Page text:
Force #5: Social Networks

Twitter estimates there are about 1 billion tweets every 36-48 hours. Chances are you check Facebook multiple times during the day, and likely even more at night.

What it means for Consumers and Industry

Look for anticipatory products. Since Google knows your schedule via your calendar, all you emails, knows everything you search for, where you’re physically located, and (soon) where you’re looking, it can start start anticipating what you’ll need or want next.

On the industrial side, large manufacturers (aircraft engine makers, automakers) and service providers (insurance, healthcare) can potentially save billions thanks to sensors. They will tell you when an engine needs maintenance or a part needs replacement, before things get ugly.

At Uber every employee is monitored and rated in real time (scary). “At Microsoft it took six months to get my performance review.” wants to wear Google Glass during concerts to learn more about his audience. How old are they? How are they reacting to the music? What are they saying on Twitter. The musician is already doing this backstage. Next he wants to receive and react to this data in real time.

In the age of context restaurants will put sensors on seats. Employees and management will be able to track where customers are sitting. This will lead to optimizations based on ordering habits. Restaurants will be able to offer very targeted, timely promotions, improve service. and plan their businesses more effectively.

Call me skeptical, but, like the earlier tweeter, I’m equally exhilarated and horrified about what’s around the corner.

How can one decide: The Age of Context with a perfect 5-star Amazon rating, or Stephen King’s The Shining with an underwhelming 4.5-stars?

At the keynote this morning, ironically enough, just as the topic of Privacy was broached, Israel had run out of time. “You’ll have to buy the book!”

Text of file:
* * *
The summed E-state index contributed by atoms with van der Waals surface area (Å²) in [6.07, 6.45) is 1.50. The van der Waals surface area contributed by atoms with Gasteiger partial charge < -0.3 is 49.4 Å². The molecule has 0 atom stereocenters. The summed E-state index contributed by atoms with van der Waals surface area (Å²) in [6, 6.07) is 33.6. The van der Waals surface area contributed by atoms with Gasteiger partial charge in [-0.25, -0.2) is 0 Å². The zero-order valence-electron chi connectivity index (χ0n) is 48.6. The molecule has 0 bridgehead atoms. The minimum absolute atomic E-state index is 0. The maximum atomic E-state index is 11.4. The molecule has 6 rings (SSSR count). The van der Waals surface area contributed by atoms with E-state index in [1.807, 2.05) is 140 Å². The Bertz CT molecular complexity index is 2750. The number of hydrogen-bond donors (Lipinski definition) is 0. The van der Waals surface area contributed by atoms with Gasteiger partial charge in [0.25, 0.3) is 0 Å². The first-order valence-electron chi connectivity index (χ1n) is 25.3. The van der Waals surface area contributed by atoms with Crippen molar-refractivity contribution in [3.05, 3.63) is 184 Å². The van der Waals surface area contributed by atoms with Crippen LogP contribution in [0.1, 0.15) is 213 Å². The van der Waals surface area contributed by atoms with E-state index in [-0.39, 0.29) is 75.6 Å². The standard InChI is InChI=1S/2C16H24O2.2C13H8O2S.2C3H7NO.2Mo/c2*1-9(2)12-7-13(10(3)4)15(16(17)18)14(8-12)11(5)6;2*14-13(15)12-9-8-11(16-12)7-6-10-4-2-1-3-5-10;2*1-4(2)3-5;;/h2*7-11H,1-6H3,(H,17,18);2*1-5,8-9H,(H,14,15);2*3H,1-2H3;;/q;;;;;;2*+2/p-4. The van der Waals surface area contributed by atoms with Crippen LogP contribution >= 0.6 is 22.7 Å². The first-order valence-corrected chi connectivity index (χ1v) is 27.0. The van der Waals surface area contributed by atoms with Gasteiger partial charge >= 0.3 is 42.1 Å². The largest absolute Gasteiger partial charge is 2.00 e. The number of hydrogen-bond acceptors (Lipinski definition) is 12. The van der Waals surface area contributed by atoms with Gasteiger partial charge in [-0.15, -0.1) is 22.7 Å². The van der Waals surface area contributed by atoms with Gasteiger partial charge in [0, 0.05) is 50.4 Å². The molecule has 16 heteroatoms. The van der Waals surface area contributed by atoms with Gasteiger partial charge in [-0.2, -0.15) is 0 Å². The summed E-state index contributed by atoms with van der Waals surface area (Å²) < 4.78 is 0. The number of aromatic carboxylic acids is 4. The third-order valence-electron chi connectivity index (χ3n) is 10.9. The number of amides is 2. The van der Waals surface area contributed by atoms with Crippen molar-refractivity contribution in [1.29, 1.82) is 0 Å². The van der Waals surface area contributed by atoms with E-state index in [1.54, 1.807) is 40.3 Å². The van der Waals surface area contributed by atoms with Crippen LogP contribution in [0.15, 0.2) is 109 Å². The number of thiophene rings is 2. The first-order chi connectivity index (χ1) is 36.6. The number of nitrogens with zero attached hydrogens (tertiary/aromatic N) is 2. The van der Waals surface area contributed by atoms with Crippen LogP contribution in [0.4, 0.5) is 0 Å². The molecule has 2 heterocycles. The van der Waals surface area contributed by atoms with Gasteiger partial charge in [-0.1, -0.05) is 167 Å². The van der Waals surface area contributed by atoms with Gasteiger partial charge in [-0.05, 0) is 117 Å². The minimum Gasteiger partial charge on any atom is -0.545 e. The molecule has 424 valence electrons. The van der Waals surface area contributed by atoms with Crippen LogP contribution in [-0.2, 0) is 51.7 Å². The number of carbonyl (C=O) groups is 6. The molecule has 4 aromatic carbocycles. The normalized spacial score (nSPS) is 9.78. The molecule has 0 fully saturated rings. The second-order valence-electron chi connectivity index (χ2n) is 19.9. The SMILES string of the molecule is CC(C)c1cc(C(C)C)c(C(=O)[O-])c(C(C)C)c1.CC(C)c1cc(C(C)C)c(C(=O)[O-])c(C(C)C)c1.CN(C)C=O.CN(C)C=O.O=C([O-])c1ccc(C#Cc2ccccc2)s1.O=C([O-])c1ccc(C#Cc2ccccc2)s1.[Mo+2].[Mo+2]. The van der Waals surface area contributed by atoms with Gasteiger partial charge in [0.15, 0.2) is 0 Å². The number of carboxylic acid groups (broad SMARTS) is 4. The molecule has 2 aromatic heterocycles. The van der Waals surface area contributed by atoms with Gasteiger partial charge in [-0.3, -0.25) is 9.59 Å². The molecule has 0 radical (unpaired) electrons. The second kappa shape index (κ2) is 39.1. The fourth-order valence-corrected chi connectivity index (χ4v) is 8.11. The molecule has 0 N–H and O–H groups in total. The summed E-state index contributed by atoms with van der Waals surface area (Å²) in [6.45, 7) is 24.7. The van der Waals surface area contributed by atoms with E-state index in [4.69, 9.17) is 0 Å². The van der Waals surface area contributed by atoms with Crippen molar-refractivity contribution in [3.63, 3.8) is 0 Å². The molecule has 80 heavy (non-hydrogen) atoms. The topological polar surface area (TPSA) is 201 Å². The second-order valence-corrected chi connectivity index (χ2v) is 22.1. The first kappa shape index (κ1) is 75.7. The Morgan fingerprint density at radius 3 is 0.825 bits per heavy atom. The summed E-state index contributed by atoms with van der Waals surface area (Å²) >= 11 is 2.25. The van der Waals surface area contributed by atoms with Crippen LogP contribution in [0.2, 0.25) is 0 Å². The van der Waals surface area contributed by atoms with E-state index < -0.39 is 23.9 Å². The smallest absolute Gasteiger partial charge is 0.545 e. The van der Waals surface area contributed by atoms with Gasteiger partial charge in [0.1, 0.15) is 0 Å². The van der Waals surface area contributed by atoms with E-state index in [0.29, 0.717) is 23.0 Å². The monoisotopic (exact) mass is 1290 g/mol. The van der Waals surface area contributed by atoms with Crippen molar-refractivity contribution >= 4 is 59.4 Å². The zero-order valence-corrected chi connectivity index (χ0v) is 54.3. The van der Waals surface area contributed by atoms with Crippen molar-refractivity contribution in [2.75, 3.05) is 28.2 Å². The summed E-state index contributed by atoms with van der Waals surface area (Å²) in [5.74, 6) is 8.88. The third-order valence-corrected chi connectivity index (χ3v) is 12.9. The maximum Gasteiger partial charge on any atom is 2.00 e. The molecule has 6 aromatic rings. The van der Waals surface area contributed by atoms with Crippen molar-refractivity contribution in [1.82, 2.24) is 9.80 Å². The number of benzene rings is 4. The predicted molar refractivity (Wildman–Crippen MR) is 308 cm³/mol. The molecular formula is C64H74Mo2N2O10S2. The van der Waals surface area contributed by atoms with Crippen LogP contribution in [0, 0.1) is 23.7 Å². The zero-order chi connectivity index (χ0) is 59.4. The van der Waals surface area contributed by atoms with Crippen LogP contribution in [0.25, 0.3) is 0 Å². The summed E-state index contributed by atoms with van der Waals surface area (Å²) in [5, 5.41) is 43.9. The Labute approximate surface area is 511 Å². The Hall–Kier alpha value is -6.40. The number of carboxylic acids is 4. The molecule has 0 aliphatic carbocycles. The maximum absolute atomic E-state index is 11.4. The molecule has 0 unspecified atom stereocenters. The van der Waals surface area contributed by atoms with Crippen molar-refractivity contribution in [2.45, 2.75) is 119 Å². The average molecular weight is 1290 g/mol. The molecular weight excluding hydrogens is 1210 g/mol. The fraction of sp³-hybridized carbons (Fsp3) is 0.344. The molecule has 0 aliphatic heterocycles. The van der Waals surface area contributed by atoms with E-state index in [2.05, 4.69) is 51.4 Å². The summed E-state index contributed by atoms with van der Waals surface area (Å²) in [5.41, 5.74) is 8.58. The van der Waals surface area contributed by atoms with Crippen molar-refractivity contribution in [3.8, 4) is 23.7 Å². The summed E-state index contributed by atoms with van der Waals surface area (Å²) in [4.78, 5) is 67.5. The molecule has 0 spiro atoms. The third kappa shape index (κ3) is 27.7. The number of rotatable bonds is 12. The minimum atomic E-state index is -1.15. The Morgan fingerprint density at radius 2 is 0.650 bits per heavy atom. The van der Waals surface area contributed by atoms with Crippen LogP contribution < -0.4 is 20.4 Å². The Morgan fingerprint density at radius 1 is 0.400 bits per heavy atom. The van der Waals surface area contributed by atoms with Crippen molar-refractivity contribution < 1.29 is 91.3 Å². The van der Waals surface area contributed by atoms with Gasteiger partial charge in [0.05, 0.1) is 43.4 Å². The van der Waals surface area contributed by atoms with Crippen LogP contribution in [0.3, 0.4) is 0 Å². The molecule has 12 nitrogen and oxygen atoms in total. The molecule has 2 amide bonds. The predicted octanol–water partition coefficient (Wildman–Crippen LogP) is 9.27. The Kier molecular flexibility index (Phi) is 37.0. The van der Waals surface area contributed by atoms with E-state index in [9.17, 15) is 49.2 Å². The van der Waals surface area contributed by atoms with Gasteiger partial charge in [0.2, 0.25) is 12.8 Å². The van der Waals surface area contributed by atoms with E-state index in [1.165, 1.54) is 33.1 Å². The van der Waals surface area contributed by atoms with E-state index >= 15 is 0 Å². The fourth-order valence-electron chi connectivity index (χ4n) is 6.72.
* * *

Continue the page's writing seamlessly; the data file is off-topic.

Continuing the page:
No doubt privacy will be a headline-grabbing headline for months to come. NSA. Wikileaks. I believe this is just the tip of the iceberg. One thing’s for certain: everything we once thought we knew has already changed, and will continue to change, dramatically. There’s a negative side. Cyber-bulling is a sad example of that. Flash mobs that do violent, illegal things is another. But there’s perhaps as many if not more positives: crowd-sourced projects that help non-profits, the underprivileged; real-time alerts that engage millions in the identification of a criminal; and knowledge that is freely shared because a large contingent of those who use the Internet believe it’s the right thing to do.

But that’s just the social layer.

Israel are suggesting that these five forces–mobile, big data, location, sensors, social–will bring a, let’s call it, enlightened wave of meaning. Context will bring greater value to the services we use, to the interactions we have with technology and with each other. Though not riding on entirely new concepts, it’s an ambitious view, with plenty of first-hand accounts of companies and people already taking the leap.

Israel’s book, The Age of Context, currently has a perfect 5-star rating on Amazon. That could pose a problem for those–like me–trying to decide between it and Stephen King’s The Shining, which only has an underwhelming 4.5-stars.

About those secrets then.

That aren’t any. Just driving forces. And one giant, perpetual spotlight.

I’ve crossed the freaky line. But, the big question is:

Will you?

Silicon Valley Tech news, reviewsNoteworthy

— Dan Pulcrano, veteran Silicon Valley journalist and publisher of Metro, said during the welcome address that he came up with the idea of the C2SV Tech Conference and Music Festival with some friends “over some beers” in Austin

— City of San Jose: “40 arts and culture venues. 80 tech companies within 8 square blocks.” 10th largest city, and largest in the Bay Area, expected to grow faster than San Francisco and Oakland over the coming decades

— Get to know The Kings and Crazies of Silicon Valley

Clinton shoots videos for Stark Insider. San Francisco Bay Area arts, Ingmar Bergman and French New Wave, and chasing the perfect home espresso shot 25 seconds at a time (and failing). Peloton: ClintTheMint. Camera: Video Gear